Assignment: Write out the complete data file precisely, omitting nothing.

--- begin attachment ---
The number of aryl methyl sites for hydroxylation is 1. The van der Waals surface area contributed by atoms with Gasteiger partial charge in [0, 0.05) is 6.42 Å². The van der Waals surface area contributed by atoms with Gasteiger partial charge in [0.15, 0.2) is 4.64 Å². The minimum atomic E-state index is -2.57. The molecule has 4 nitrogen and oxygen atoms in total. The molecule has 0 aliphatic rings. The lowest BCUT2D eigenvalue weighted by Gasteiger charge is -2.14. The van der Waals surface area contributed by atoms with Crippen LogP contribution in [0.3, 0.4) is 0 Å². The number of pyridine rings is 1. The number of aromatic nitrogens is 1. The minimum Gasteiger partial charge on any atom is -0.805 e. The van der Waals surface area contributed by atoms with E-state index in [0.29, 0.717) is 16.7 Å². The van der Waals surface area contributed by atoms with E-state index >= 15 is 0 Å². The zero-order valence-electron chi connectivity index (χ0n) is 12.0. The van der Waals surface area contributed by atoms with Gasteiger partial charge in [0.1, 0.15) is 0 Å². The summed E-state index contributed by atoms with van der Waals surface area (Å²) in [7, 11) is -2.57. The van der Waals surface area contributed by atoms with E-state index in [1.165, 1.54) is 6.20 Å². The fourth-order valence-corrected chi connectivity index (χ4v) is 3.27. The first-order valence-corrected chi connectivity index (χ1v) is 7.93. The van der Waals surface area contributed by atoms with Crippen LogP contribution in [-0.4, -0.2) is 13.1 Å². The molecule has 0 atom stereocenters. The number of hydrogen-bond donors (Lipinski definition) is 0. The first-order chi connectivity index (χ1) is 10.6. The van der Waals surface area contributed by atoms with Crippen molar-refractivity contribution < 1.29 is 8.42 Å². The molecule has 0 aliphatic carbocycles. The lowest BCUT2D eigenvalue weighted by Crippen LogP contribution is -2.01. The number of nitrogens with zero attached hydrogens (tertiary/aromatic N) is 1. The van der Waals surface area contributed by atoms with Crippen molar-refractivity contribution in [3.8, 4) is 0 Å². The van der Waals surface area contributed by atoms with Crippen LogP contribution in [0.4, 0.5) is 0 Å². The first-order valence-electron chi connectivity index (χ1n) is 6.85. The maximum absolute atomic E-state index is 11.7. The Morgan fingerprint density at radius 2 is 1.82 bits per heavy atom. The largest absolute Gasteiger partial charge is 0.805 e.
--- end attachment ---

The number of aryl methyl sites for hydroxylation is 1. The van der Waals surface area contributed by atoms with Gasteiger partial charge in [0, 0.05) is 6.42 Å². The van der Waals surface area contributed by atoms with Gasteiger partial charge in [0.15, 0.2) is 4.64 Å². The minimum atomic E-state index is -2.57. The molecule has 4 nitrogen and oxygen atoms in total. The molecule has 0 aliphatic rings. The lowest BCUT2D eigenvalue weighted by Gasteiger charge is -2.14. The van der Waals surface area contributed by atoms with Crippen LogP contribution in [0.3, 0.4) is 0 Å². The number of pyridine rings is 1. The number of aromatic nitrogens is 1. The minimum Gasteiger partial charge on any atom is -0.805 e. The van der Waals surface area contributed by atoms with E-state index in [0.29, 0.717) is 16.7 Å². The van der Waals surface area contributed by atoms with E-state index >= 15 is 0 Å². The zero-order valence-electron chi connectivity index (χ0n) is 12.0. The van der Waals surface area contributed by atoms with Gasteiger partial charge in [0.1, 0.15) is 0 Å². The summed E-state index contributed by atoms with van der Waals surface area (Å²) in [7, 11) is -2.57. The van der Waals surface area contributed by atoms with E-state index in [1.165, 1.54) is 6.20 Å². The fourth-order valence-corrected chi connectivity index (χ4v) is 3.27. The first-order valence-corrected chi connectivity index (χ1v) is 7.93. The van der Waals surface area contributed by atoms with Crippen LogP contribution in [-0.4, -0.2) is 13.1 Å². The molecule has 0 atom stereocenters. The number of hydrogen-bond donors (Lipinski definition) is 0. The first-order chi connectivity index (χ1) is 10.6. The van der Waals surface area contributed by atoms with Crippen molar-refractivity contribution < 1.29 is 8.42 Å². The molecule has 0 aliphatic carbocycles. The lowest BCUT2D eigenvalue weighted by Crippen LogP contribution is -2.01. The number of nitrogens with zero attached hydrogens (tertiary/aromatic N) is 1. The van der Waals surface area contributed by atoms with Crippen molar-refractivity contribution in [3.8, 4) is 0 Å². The van der Waals surface area contributed by atoms with Crippen LogP contribution in [0.4, 0.5) is 0 Å². The first-order valence-electron chi connectivity index (χ1n) is 6.85. The maximum absolute atomic E-state index is 11.7. The Morgan fingerprint density at radius 2 is 1.82 bits per heavy atom. The largest absolute Gasteiger partial charge is 0.805 e.